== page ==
TV Review: How The Devil Got His Horns: A Diabolical Tale


Detail of 'The Last Judgement', by Giotto di Dondone, in the Capella Scrovegni, Padua

Detail of ‘The Last Judgement’, by Giotto di Dondone, in the Capella Scrovegni, Padua

BBC Four’s fascinating documentary traces the evolution of The Devil through over a thousand years of Western art. Written and presented by art historian & critic Alastair Sooke, we are introduced to the Prince of Hell in his earliest pictorial incarnation, as a beautiful angelic bureaucrat, not at all evil but instead merely faithfully performing the function assigned to him by God. Over the following centuries, Lucifer is transfigured firstly into a grotesque, chimeric monstrosity, an “anti-God”, the font of all evil and suffering, then into a majestic, almost tragic figure with whom we are invited to empathise.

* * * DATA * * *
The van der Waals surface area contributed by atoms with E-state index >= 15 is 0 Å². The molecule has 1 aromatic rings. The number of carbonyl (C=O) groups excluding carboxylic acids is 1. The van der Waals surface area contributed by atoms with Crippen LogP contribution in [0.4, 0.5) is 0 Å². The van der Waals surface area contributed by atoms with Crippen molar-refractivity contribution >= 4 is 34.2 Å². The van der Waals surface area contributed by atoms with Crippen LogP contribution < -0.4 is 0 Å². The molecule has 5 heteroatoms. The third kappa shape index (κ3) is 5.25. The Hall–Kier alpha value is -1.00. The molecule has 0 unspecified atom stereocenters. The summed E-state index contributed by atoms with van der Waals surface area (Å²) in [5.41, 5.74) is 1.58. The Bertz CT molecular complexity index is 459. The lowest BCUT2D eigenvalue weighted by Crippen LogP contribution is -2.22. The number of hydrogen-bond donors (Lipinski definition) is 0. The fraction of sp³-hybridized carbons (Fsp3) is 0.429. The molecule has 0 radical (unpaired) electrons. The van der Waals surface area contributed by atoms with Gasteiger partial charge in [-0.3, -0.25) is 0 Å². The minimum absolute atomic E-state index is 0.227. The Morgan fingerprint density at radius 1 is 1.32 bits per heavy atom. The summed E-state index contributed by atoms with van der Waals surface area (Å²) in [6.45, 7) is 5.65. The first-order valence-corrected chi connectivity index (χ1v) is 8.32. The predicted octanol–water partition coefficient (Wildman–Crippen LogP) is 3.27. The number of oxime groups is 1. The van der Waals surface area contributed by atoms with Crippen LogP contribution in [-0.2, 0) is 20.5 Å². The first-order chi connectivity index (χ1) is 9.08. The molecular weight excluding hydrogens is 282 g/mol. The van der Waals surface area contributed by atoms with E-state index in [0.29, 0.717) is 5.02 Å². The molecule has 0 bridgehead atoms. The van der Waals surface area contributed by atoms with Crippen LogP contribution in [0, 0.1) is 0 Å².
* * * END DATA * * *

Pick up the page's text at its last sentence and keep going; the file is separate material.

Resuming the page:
A fascinating journey, it is driven along by an engaging and enthusiastic tour guide in the form of Sooke, and though a great deal of conjecture and imaginative assumption is necessary to divine the underlying links between the stages in Satan’s development, that is to a large degree inevitable when dealing with subjects such as this. The exploration of the intricate details of mosaics and frescos, some obscure, some famous, is loving and insightful.

All in all a high-brow Halloween treat.

About Mark Winter

Dark Fantasy novelist (INFERNAL PREY). Blogging on politics and current affairs (GibberLog), science and history (BlatherLog), sci-fi, fantasy & horror (WittlerLog), business, product development & start-ups (MutterLog). View all posts by Mark Winter

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